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The highly acclaimed author of Tintin in the New World has written an incandescent, intense-as-a-painting fantasy/romance about the last days of Vincent van Gogh and his obsessive love affair with an opium-addicted 19-year-old photographer. The story includes a time trip to and from Alphabet City, New York, in the 1990s. Color illustrations throughout. Size A. 192 pp. Author publicity.
When flame-haired Ursula steps through the only standing wall in one of Alphabet City's rubble-strewn lots, she by chance also steps forward in time and into the startled gaze of a downtrodden photographer, a boozy epileptic who thinks he's having another fit. He isn't, though, so he takes her home, where she strips away her century-old garments, soaks in his tub, and begins to tell her story. She is herself a photographer, morphine-addicted, and the teenage muse of van Gogh. He is completely infatuated with her, though her own desperate needs bring nothing but trouble to their relationship. In fact, Ursula was searching for a fix when she stepped through the wall into the next century, and in spite of her would-be rescuer's (whom she names Louis after the dealer she was really looking for) now being infatuated with her himself, Ursula still craves the calm that narcotics provide. She explores Louis's demimonde, then strikes out on her own, taking in all that the city's drug culture can offer and recasting herself as a punk beauty. In spite of her assimilation and her affection for the hapless Louis, however, she worries about Vincent and one day steps back through the wall to her French cottage—though the mechanism of her return malfunctions, so that Vincent finds her as something less than she was.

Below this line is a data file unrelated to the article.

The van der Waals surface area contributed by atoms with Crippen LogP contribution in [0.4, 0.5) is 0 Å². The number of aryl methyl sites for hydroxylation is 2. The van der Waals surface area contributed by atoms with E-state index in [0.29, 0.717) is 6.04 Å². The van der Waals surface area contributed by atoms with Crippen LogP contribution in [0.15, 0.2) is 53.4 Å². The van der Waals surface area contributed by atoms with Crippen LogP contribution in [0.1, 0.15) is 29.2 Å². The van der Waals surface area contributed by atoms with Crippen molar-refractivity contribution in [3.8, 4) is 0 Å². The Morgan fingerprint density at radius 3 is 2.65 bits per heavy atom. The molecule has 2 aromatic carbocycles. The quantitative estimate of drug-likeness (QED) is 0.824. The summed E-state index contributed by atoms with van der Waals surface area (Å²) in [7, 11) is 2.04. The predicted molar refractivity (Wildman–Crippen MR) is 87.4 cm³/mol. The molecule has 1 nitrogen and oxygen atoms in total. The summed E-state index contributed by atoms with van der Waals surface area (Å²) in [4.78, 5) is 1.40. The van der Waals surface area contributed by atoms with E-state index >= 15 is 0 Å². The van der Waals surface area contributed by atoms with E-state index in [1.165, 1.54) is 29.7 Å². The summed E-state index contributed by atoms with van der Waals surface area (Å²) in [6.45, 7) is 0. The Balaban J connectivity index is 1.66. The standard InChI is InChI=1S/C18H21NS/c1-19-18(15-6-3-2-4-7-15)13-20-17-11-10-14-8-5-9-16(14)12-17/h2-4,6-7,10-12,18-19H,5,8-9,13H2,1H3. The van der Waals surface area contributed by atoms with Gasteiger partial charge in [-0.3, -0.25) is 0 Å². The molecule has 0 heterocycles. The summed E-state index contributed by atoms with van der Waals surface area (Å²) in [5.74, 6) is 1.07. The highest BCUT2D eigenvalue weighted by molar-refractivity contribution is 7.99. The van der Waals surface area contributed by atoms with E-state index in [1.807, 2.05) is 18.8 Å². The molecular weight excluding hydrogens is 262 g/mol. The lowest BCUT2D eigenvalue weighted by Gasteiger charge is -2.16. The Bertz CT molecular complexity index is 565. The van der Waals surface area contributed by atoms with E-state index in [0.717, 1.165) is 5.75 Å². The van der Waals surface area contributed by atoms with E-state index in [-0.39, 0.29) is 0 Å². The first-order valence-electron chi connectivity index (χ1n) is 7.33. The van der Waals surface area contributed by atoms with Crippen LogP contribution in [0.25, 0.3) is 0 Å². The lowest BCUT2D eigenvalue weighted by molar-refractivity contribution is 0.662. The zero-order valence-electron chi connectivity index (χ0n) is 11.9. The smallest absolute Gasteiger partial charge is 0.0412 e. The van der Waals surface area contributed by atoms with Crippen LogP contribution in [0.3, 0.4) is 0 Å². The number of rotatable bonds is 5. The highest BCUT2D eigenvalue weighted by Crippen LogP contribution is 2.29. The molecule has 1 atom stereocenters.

A tender tale, its magical effects as beautifully nuanced as its portrayal of van Gogh is passionate. The New York scene, though, is far less compelling, leaving a mismatch in intensity that's hard to overlook, no matter how much one might want to.
Standing there at that corner, you could say hello to the wildest strangers as they passed you by, because down there, we were all loose change tripping the streets, the coins falling where they may, liberty dimes and buffalo nickels mixing promiscuously, without a thought, on some blue curb below Tenth Street.
"Hi, Jack. Hi, Jill." You'd give a little salute, and most times, they'd wave back or smile or come over and ask about where to crash, about where to score, sometimes just to have a chat with a stranger. We recognized who we were at a glance—all irregulars from the drifting nation of dreamy youth. We're ghosts of those times now, just nicked, straight-edged razors heaped in pawnshop drawers. Don't get old. Don't die. Kill despair. Keep hope.
How easily flowed the day in those old times, when I was most alive, my blood running casually and forever. I'd be letting the hours pass in a drowse, drinking, sleeping, now and then shooting pictures for love and for the truth in them, every frame a hedge against oblivion, the never having lived—I believed things like that in those days.
I used to sit away an afternoon in Mousey's Bar—vanished now—on Avenue C and drink slowly through the day until evening hit the pavement. In those days, I'd bring Mouseymy check and take a few dollars in cash for walking money and film stock, and leave him the rest for me to draw against the bar. The bar being my endless draw, calling me to my little round table by the window where I could read and look out on the street and go off and take a walk—and maybe shoot a roll of river and clouds—and return to find my cozy drink still waiting.
Excerpted from Van Gogh's Bad Cafe. Copyright © 1997 by Frederic Tuten.